- The Washington Times - Tuesday, September 16, 2008

Sen. John McCain’s plan to revive the U.S. nuclear power industry with 45 new reactors may cost $315 billion, with taxpayers bearing much of the financial risk.

The Republican presidential nominee and Arizona senator wants the plants built in time to help the United States meet a 29 percent increase in electricity demand by 2030. Industry estimates put their cost at $7 billion each, and investment bankers, citing the industry’s cost overruns in the 1980s, say they won’t finance its long-sought “nuclear renaissance” without federal backing.

Global warming and the rising cost of fossil fuels have raised interest in using atomic energy to supply more U.S. electricity. Public concerns remain about reactor safety and disposing of waste that stays hazardous for millenniums. Sen. Barack Obama, Mr. McCain’s Democratic opponent, is less specific about his plans, saying he wants to “find ways to safely harness nuclear power.”

Congress in December authorized $18.5 billion in guarantees that cover as much as 80 percent of the costs of nuclear plant construction - enough to fund three typical reactors. Three power companies already have applied for the aid.

“Loan guarantees get reactors built, simply put,” said Kevin Book, senior vice president and energy specialist at the Friedman, Billings, Ramsey & Co. investment banking firm in Arlington.

The Nuclear Energy Institute, a trade group in the District, says it will ask the next president to expand and extend the loan guarantee program, which is set to expire next year. The guarantees require no upfront public spending.

Taxpayers are on the hook only if borrowers default. A 2003 Congressional Budget Office report said the default rate on nuclear construction debts might be as high as 50 percent, in part because of the projects’ high costs.

“The nuclear industry has been aggressively going after taxpayer-backed loan guarantees because nuclear technology cannot stand on its own two feet in the marketplace,” said Allison Fisher, an energy policy analyst for the nonprofit consumer group Public Citizen in Washington.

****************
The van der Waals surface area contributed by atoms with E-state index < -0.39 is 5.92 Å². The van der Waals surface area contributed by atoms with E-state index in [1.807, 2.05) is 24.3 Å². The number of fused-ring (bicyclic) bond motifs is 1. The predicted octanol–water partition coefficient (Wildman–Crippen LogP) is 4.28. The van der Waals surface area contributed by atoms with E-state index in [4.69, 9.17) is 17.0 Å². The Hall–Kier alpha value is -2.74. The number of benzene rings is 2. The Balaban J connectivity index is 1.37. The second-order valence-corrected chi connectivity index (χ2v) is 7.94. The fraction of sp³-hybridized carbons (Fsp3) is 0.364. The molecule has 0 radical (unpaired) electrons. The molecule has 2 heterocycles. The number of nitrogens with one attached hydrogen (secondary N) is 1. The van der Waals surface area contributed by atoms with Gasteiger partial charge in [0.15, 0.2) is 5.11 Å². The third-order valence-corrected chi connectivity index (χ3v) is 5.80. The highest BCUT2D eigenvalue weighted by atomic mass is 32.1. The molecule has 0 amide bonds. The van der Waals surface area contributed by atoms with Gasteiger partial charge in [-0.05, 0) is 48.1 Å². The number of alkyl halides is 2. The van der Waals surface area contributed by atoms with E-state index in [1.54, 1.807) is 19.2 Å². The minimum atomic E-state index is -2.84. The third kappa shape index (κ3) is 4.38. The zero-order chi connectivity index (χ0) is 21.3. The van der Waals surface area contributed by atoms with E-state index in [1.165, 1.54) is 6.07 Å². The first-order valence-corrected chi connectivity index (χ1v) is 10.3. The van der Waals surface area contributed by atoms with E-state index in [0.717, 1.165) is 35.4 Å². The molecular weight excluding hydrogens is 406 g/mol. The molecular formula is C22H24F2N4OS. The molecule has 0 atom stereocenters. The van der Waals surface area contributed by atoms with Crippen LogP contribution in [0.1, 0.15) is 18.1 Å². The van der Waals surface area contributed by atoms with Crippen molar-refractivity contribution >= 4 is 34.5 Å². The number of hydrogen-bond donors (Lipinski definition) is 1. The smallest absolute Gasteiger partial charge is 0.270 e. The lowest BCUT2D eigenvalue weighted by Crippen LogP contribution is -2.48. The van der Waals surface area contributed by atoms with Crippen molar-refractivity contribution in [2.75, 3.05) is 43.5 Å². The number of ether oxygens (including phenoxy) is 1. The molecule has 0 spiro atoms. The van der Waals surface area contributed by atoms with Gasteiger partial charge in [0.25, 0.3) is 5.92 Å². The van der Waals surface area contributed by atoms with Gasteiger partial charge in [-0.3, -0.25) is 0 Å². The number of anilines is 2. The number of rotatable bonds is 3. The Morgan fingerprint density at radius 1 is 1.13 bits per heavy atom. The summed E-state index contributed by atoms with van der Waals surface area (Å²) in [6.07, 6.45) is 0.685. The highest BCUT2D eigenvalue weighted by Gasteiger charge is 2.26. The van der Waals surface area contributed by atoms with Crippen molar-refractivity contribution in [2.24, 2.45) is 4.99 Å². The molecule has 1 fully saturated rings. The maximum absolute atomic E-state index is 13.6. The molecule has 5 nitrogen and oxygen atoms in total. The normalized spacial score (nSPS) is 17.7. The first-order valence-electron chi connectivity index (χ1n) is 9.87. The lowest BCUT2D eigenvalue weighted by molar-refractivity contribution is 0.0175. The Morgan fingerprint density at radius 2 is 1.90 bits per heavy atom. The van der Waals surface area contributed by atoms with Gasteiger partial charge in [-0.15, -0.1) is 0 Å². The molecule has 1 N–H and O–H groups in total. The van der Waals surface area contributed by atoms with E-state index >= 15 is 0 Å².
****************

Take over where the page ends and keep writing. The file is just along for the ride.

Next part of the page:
No new nuclear plants have opened in the U.S. since 1996. The 1979 scare at Three Mile Island near Harrisburg, Pa., and the 1986 explosion at Chernobyl in the former Soviet republic of Ukraine dampened support for the technology.

Constellation Energy Group Inc. of Baltimore was the first to apply for the loan guarantees, on July 31. Its vice chairman, Michael Wallace, said in an interview that although the company hasn’t decided whether to build a new reactor, securing the guarantees is “the last large obstacle in our path.”

Dominion Resources Inc. in Richmond also applied, as did a joint venture between Princeton, N.J.-based NRG Energy Inc. and Toshiba Corp. of Tokyo. Chicago’s Exelon Corp. will ask for the guarantees by month’s end, said Thomas O’Neill, the company’s vice president of new plant development.

A building boom would benefit developers of nuclear plants, including Paris-based Areva SA; Toshiba’s Westinghouse Electric Co. subsidiary in Monroeville, Pa.; and GE-Hitachi Nuclear Energy, a joint venture of General Electric Co. in Fairfield, Conn., and Tokyo’s Hitachi Ltd.

The Energy Information Administration estimated last year that adding nuclear power capacity would cost $2,143 a kilowatt before financing and inflation. That compared with $1,434 to $2,302 for clean-coal technologies.

Over the past year, the expense has more than doubled to $5,000 a kilowatt, or $7 billion for a typical reactor, according to utility filings and company statements. The increase in part reflects rising prices for commodities such as steel and cement.

At the same time, uranium prices have dropped. The Standard & Poor’s Global Nuclear Energy Index has lost about a third of its value since November.

Mr. McCain called for the 45 reactors by 2030 during a June campaign appearance, citing “the ultimate goal of 100 new plants.” The 104 U.S. reactors now operating produce 20 percent of the country’s electricity.

Mr. Obama, an Illinois Democrat, qualifies his support.

“It is unlikely that we can meet our aggressive climate goals if we eliminate nuclear power as an option,” his energy plan states. “However, before an expansion of nuclear power is considered, key issues must be addressed, including security of nuclear fuel and waste, waste storage and proliferation.”

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